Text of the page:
For a fixed blade, the crosscut blades can somewhat offset the smaller cutting diameter. There are fine fixed blade broadheads for turkey hunting but they are rare. Most people see far more success from a mechanical style.
We normally don’t concern ourselves with the blade angle when hunting larger game because a 2” cutting diameter is a 2” cutting diameter, no matter the angle of the blades. Sometimes having a more acute blade diameter works better for those larger animals.
For turkey, we want a less acute diameter. We want something with some impact. Even the largest tom will be stuck through by a decent arrow, we want to make sure he feels it. Some of the more gimmicky broadheads will have blades that are 90 degrees to the arrow shaft.
Turkey Hunting Tips
- Where to shoot a turkey with a bow - The place to shoot a turkey with an arrow is a contentious subject. Before the modern large cutting broadheads were available, neck and head shots were the most surefire way to take down a big tom but a very difficult shot to make. With most of today’s broadheads, you can take down a turkey with a solid body hit. Try to miss the breast and hit just behind the leading edge of the wing near the shoulder.
- Where to shoot a turkey with a crossbow - Unless you don’t mind losing your arrow, a body shot is your only choice with a crossbow. That makes the big blade broadheads vital to your success. Even with a solid body shot and specific turkey crossbow broadheads, you are still likely to blow through both sides of the bird.
- What weight bow/crossbow should I use - I have successfully taken turkey with bows lighter than 35lbs many times. My favorite turkey bow is a Bear Archery Grizzly that pulls 40lbs. Taking a turkey isn’t about power as much as speed and accuracy. Using a modern crossbow for turkey hunting is really overkill.
- How to hunt turkey with a crossbow - If you do opt for a crossbow, use the lightest one you can. My first crossbow I ever used for turkey cost me 15 bucks at a pawn shop, pulls 50lbs, and will put an arrow in a nickel at 50 feet. It has no cams, pulleys, or other features. It’s just a straight up crossbow with steel limbs but it has done the job dozens of times.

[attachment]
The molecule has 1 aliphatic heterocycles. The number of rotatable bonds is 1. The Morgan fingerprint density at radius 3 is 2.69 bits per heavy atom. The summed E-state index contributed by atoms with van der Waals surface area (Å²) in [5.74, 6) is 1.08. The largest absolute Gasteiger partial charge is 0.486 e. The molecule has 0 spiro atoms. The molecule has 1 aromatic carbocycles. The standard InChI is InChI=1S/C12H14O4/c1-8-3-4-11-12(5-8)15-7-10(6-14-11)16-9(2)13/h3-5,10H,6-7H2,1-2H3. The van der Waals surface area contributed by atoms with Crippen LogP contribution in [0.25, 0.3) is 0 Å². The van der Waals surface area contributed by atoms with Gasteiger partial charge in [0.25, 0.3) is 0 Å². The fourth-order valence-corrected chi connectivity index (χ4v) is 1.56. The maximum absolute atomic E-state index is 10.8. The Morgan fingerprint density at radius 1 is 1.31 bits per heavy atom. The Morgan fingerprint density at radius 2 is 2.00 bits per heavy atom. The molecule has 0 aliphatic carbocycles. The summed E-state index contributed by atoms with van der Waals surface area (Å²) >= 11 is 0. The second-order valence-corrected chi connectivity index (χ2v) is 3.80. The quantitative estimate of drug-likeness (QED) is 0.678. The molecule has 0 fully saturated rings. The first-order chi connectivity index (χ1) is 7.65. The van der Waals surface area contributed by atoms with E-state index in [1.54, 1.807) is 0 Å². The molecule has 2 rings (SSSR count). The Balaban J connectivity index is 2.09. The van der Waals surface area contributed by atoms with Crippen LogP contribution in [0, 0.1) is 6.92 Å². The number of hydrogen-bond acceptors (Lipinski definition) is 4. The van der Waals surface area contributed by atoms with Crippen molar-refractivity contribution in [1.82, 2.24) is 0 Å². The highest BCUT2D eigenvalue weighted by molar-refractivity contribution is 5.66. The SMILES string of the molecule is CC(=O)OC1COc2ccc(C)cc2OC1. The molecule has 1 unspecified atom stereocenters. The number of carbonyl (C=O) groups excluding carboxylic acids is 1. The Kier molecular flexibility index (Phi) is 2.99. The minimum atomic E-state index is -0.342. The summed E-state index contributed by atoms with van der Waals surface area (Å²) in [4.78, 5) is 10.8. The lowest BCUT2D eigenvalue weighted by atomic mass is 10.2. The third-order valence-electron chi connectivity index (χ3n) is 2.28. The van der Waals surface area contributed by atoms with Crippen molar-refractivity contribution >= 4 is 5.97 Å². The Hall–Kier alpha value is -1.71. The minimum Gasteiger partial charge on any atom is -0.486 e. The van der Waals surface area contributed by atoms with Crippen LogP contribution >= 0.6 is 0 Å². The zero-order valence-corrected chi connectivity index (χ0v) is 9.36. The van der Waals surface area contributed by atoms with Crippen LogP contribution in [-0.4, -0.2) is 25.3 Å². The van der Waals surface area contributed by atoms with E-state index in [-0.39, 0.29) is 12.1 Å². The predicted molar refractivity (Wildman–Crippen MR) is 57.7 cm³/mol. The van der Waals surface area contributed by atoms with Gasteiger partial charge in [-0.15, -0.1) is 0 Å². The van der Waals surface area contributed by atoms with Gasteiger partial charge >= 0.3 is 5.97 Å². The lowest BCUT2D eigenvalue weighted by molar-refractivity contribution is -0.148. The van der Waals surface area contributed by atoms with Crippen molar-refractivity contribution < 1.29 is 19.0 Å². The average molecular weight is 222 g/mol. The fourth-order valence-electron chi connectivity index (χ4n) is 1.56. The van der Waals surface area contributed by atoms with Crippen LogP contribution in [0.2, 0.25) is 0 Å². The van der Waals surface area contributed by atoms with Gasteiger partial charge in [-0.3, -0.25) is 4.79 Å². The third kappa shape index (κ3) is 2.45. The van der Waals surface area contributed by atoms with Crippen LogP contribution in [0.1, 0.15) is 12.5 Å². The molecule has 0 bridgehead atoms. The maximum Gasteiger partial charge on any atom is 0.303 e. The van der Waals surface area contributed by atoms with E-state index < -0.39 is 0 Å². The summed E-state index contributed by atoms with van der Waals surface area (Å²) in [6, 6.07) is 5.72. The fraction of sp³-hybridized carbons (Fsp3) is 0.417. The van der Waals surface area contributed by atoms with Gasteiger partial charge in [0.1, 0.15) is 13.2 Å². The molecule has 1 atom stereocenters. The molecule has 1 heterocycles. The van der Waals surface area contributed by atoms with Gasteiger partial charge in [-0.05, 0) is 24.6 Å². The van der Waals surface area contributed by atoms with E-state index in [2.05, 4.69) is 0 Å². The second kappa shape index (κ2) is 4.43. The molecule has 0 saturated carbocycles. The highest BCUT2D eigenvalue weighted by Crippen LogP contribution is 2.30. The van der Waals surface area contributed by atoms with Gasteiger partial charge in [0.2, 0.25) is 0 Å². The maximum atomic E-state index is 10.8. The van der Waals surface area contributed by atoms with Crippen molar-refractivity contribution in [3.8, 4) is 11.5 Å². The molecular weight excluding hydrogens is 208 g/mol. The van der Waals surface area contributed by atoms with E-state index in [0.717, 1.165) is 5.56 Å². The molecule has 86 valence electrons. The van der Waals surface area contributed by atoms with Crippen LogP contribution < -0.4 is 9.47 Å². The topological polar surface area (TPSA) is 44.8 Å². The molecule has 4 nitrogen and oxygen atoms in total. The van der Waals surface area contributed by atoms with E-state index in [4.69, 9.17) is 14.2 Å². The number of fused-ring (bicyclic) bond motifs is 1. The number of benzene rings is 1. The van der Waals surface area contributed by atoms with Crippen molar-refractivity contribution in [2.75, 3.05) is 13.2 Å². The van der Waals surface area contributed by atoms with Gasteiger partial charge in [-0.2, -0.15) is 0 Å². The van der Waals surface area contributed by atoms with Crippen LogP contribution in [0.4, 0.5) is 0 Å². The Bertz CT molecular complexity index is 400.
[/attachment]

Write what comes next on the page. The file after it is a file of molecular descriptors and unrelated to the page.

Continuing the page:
- Choose your broadhead based on your bow - The weight of a broadhead isn’t important for taking down a turkey. It is important to when picking a broadhead that will shoot straight out of your bow. Select your broadhead based on the power of your bow and the arrows you are using.
- Don’t take risky shots - This is true of all hunting. Hitting a turkey wrong won’t give you a second chance. It will run or fly and you will probably never see it again. I lost one of a 200’ cliff. The bird, with your arrow likely still in it, will be gone to die a slow death. As hunters we have a responsibility to be ethical, make sure you have a clean shot.
- Mechanical broadheads have a bad tendency to open early if shot through weeds or high grass. This can drastically alter your arrows flight and cause a bad hit or a complete miss. If you must shoot through brush, use a fixed blade. I keep one in my quiver at all times just for this reason.
- Make sure you are familiar with bow hunting and broadhead regulations for your state. Check with your local wildlife authority for bow requirements. A list of all states broadhead requirements can be found here.
I may be lynched for saying this, but I have always liked hunting turkey with a bow more than any other animal. It’s more forgiving with equipment and tactics. Tracking turkey and knowing where they are is easier than deer. And I hate hunting from a stand.
Give me turkey any day! I will take my smooth shooting 40lb recurve and have the time of my life. When I first started I lost a lot of birds and was often frustrated but with today’s more innovative and deadly broadhead designs, I can pretty much guarantee a quick kill.
The unfortunate thing is, while I may like to hunt them most, I like their meat the least. It’s a tragedy for a hunter. However, if you are a fan of turkey on the table, get out there this season and go for a big tom. My biggest was 29lbs 4 oz killed in the spring of 1999. If you want to beat that, you are going to need the best broadheads for turkey that you can find.